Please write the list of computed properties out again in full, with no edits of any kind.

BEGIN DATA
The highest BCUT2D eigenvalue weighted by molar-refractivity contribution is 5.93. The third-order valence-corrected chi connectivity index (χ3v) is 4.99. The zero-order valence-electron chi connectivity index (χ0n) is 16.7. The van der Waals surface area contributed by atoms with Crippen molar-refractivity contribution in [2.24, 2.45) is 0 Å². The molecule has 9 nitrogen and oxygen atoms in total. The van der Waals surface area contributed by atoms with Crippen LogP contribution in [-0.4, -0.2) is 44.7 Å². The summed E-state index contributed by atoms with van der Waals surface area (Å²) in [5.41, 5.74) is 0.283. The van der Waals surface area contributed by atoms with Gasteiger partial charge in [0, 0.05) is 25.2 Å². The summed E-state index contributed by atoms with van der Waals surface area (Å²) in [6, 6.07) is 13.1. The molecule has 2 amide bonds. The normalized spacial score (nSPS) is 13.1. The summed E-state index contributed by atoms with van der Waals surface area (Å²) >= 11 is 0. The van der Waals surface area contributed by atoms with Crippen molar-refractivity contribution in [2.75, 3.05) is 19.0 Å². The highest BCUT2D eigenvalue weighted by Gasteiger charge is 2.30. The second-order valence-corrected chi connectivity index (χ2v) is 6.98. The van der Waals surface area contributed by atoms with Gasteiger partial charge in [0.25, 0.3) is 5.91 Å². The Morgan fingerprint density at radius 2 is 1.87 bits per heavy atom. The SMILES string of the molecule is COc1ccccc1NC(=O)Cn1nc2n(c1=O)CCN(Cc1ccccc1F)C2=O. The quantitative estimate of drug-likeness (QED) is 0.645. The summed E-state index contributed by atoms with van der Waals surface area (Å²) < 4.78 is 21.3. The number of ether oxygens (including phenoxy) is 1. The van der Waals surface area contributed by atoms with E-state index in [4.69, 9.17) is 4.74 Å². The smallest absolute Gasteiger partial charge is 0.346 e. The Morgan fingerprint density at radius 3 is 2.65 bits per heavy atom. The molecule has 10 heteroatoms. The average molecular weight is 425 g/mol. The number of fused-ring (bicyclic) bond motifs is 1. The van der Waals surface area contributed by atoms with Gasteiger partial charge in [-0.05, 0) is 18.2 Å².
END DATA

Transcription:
The highest BCUT2D eigenvalue weighted by molar-refractivity contribution is 5.93. The third-order valence-corrected chi connectivity index (χ3v) is 4.99. The zero-order valence-electron chi connectivity index (χ0n) is 16.7. The van der Waals surface area contributed by atoms with Crippen molar-refractivity contribution in [2.24, 2.45) is 0 Å². The molecule has 9 nitrogen and oxygen atoms in total. The van der Waals surface area contributed by atoms with Crippen LogP contribution in [-0.4, -0.2) is 44.7 Å². The summed E-state index contributed by atoms with van der Waals surface area (Å²) in [5.41, 5.74) is 0.283. The van der Waals surface area contributed by atoms with Gasteiger partial charge in [0, 0.05) is 25.2 Å². The summed E-state index contributed by atoms with van der Waals surface area (Å²) in [6, 6.07) is 13.1. The molecule has 2 amide bonds. The normalized spacial score (nSPS) is 13.1. The summed E-state index contributed by atoms with van der Waals surface area (Å²) >= 11 is 0. The van der Waals surface area contributed by atoms with Crippen molar-refractivity contribution in [2.75, 3.05) is 19.0 Å². The highest BCUT2D eigenvalue weighted by Gasteiger charge is 2.30. The second-order valence-corrected chi connectivity index (χ2v) is 6.98. The van der Waals surface area contributed by atoms with Gasteiger partial charge in [0.25, 0.3) is 5.91 Å². The Morgan fingerprint density at radius 2 is 1.87 bits per heavy atom. The SMILES string of the molecule is COc1ccccc1NC(=O)Cn1nc2n(c1=O)CCN(Cc1ccccc1F)C2=O. The quantitative estimate of drug-likeness (QED) is 0.645. The summed E-state index contributed by atoms with van der Waals surface area (Å²) < 4.78 is 21.3. The number of ether oxygens (including phenoxy) is 1. The van der Waals surface area contributed by atoms with E-state index in [4.69, 9.17) is 4.74 Å². The smallest absolute Gasteiger partial charge is 0.346 e. The Morgan fingerprint density at radius 3 is 2.65 bits per heavy atom. The molecule has 10 heteroatoms. The average molecular weight is 425 g/mol. The number of fused-ring (bicyclic) bond motifs is 1. The van der Waals surface area contributed by atoms with Gasteiger partial charge in [-0.05, 0) is 18.2 Å².